Beer Growler Tote
#20
  Re: Beer Growler Tote by mr_skittle (My Great Uncle was a...)
(07-24-2019, 11:15 PM)mr_skittle Wrote: What I’m thinking is that before I try to sell a single one, I want a system in place that will allow me to batch them out quickly and easily. 

Just_Dave did this with some railroad stools several years ago. He recruited me to help and we made several that were sold in a model railroader's catalog. Nice little venture for a while... Yes 

You're right to get a plan in place before the orders start coming in. Dave devised several jigs & templates to form just about every piece for cutting and assembly. The first couple times we got together to make some it took us a couple days just cut out 8-10. After Dave got the templates & jigs done, we could cut that many in an afternoon...

Good luck with your plan! And know that I may well be stealing it for my personal use... Winkgrin

Dave
"One should respect public opinion insofar as is necessary to avoid starvation and keep out of prison, but anything that goes beyond this is voluntary submission to an unnecessary tyrany, and is likely to interfere with happiness in all kinds of ways."
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#21
  Re: Beer Growler Tote by mr_skittle (My Great Uncle was a...)
Thanks for the input folks.

I do have intentions of laser engraving logos onto the sides. There is a Makerspace here, right in my neighborhood in fact, that I can get access to a laser machine. Another thing the Makerspace has is a CNC. At some point I'd like to put plans together in Sketckup and get custom, precision jigs made. The deal is, at some point I'll run out of these panels I scored and need to make them for rough lumber. I'm not sure if the methods I come up with now will still be workable or not. One step at a time I guess.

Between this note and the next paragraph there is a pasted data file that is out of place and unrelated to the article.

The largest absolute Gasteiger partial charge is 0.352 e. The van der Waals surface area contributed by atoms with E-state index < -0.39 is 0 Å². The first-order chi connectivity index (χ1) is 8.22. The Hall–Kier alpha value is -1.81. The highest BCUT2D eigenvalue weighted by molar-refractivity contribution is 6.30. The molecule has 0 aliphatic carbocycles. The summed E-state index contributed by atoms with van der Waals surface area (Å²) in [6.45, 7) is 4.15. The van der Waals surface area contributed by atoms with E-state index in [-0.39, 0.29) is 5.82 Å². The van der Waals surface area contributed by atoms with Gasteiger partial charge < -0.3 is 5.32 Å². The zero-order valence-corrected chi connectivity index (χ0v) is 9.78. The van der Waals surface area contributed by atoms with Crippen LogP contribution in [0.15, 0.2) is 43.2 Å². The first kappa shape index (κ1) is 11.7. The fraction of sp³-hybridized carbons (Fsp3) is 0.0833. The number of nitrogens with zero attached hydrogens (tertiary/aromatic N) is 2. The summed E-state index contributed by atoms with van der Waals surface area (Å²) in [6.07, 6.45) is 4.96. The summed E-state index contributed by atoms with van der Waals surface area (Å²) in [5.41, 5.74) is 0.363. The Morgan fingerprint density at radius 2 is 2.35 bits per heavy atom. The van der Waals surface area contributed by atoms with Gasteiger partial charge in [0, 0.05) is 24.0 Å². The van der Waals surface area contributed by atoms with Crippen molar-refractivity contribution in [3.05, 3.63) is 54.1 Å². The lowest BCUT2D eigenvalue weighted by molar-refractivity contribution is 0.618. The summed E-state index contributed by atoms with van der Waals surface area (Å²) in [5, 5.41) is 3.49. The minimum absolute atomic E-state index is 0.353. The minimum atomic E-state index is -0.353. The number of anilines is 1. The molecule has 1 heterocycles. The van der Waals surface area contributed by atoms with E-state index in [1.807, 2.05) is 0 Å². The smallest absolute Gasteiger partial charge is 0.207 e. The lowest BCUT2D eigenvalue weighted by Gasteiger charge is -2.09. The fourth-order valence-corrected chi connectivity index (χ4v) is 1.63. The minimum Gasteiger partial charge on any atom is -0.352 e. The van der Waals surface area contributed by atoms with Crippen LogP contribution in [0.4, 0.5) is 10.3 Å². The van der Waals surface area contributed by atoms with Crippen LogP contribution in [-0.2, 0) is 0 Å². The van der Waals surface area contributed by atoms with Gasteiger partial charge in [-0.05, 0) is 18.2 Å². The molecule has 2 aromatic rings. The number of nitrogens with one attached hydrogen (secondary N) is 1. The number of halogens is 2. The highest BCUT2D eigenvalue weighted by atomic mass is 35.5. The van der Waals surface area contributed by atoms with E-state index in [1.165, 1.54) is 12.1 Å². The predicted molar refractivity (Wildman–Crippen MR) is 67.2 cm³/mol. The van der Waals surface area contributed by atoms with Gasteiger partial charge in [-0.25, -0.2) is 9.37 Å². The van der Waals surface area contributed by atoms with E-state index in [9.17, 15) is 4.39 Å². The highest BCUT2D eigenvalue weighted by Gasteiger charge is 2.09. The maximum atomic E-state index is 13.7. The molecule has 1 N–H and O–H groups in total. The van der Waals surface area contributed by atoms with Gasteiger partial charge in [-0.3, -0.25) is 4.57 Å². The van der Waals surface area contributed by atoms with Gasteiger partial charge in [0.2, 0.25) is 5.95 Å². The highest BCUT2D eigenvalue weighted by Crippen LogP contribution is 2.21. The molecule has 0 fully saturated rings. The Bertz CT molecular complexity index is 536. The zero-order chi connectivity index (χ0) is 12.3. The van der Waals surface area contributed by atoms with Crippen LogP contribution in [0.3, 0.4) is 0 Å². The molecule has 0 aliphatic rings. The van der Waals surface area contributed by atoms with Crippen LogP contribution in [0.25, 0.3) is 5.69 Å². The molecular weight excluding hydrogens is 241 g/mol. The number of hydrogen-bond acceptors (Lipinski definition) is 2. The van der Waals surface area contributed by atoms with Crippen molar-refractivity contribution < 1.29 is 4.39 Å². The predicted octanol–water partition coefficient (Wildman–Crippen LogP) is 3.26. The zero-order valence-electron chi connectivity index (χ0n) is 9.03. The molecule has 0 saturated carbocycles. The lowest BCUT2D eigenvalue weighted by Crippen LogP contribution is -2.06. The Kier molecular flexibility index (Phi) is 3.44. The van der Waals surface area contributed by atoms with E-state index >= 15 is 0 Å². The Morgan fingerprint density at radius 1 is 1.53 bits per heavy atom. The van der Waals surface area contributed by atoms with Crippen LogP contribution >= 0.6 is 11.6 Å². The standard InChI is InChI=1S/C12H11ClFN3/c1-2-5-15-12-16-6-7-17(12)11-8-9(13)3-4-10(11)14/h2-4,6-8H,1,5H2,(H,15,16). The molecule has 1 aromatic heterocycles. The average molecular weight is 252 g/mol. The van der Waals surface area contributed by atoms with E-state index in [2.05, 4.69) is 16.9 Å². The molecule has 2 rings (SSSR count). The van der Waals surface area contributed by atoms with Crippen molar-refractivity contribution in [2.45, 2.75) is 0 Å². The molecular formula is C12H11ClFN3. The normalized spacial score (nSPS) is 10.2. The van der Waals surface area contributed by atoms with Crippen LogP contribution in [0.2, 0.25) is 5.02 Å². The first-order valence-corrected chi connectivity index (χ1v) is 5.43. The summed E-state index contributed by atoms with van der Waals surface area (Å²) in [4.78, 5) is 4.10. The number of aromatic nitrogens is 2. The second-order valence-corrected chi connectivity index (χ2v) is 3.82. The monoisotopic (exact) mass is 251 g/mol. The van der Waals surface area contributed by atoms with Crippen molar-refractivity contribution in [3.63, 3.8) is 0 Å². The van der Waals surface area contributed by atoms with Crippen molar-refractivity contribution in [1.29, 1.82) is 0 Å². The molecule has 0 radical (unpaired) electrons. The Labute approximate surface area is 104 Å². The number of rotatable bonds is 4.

I think I'll only be rounding over the handle at the router table. The rest, I'll just break the edges with sandpaper. 

I'm not sure where the price will end up. I'd like to get $20 wholesale but we'll see how that goes. It remains to be seen what the breweries will be open to. Maybe they'd prefer selling on consignment in which I'd struggle between the $25 and 30 price tag. I'm fully expecting that fudge will be willing to pay $25.
How do you know you're learning anything if you don't screw up once in awhile?

My blog: http://birdsandboards.blogspot.com/
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#22
  Re: Beer Growler Tote by mr_skittle (My Great Uncle was a...)
Let's talk a little bit about what I've put together so far for jigs and such.